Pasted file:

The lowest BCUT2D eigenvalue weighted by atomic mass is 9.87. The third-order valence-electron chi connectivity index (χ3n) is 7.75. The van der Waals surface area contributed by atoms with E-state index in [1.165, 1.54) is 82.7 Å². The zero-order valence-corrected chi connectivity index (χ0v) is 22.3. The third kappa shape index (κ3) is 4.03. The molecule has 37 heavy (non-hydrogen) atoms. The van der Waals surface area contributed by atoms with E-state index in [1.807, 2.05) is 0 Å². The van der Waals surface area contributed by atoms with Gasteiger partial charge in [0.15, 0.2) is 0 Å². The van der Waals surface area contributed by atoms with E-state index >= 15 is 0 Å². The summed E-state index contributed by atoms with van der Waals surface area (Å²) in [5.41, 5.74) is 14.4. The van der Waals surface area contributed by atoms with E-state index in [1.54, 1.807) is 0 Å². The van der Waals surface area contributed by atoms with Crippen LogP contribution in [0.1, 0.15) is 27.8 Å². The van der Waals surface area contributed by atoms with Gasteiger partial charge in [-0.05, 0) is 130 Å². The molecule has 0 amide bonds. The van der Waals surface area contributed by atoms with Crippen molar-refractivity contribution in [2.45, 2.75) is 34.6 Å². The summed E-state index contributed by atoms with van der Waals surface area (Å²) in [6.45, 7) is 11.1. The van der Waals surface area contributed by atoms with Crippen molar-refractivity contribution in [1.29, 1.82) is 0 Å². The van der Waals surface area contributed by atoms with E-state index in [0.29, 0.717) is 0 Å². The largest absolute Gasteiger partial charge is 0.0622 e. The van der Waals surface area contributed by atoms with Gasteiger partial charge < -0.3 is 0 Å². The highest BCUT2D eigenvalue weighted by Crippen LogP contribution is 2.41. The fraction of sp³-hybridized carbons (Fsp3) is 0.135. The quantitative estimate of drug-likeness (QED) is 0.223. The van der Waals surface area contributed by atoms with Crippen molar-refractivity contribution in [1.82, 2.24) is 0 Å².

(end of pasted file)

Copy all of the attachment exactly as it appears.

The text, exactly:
The lowest BCUT2D eigenvalue weighted by atomic mass is 9.87. The third-order valence-electron chi connectivity index (χ3n) is 7.75. The van der Waals surface area contributed by atoms with E-state index in [1.165, 1.54) is 82.7 Å². The zero-order valence-corrected chi connectivity index (χ0v) is 22.3. The third kappa shape index (κ3) is 4.03. The molecule has 37 heavy (non-hydrogen) atoms. The van der Waals surface area contributed by atoms with E-state index in [1.807, 2.05) is 0 Å². The van der Waals surface area contributed by atoms with Gasteiger partial charge in [0.15, 0.2) is 0 Å². The van der Waals surface area contributed by atoms with E-state index >= 15 is 0 Å². The summed E-state index contributed by atoms with van der Waals surface area (Å²) in [5.41, 5.74) is 14.4. The van der Waals surface area contributed by atoms with E-state index in [1.54, 1.807) is 0 Å². The van der Waals surface area contributed by atoms with Crippen LogP contribution in [0.1, 0.15) is 27.8 Å². The van der Waals surface area contributed by atoms with Gasteiger partial charge in [-0.05, 0) is 130 Å². The molecule has 0 amide bonds. The van der Waals surface area contributed by atoms with Crippen molar-refractivity contribution in [2.45, 2.75) is 34.6 Å². The summed E-state index contributed by atoms with van der Waals surface area (Å²) in [6.45, 7) is 11.1. The van der Waals surface area contributed by atoms with Crippen molar-refractivity contribution in [1.29, 1.82) is 0 Å². The van der Waals surface area contributed by atoms with E-state index in [0.29, 0.717) is 0 Å². The largest absolute Gasteiger partial charge is 0.0622 e. The van der Waals surface area contributed by atoms with Gasteiger partial charge < -0.3 is 0 Å². The highest BCUT2D eigenvalue weighted by Crippen LogP contribution is 2.41. The fraction of sp³-hybridized carbons (Fsp3) is 0.135. The quantitative estimate of drug-likeness (QED) is 0.223. The van der Waals surface area contributed by atoms with Crippen molar-refractivity contribution in [1.82, 2.24) is 0 Å².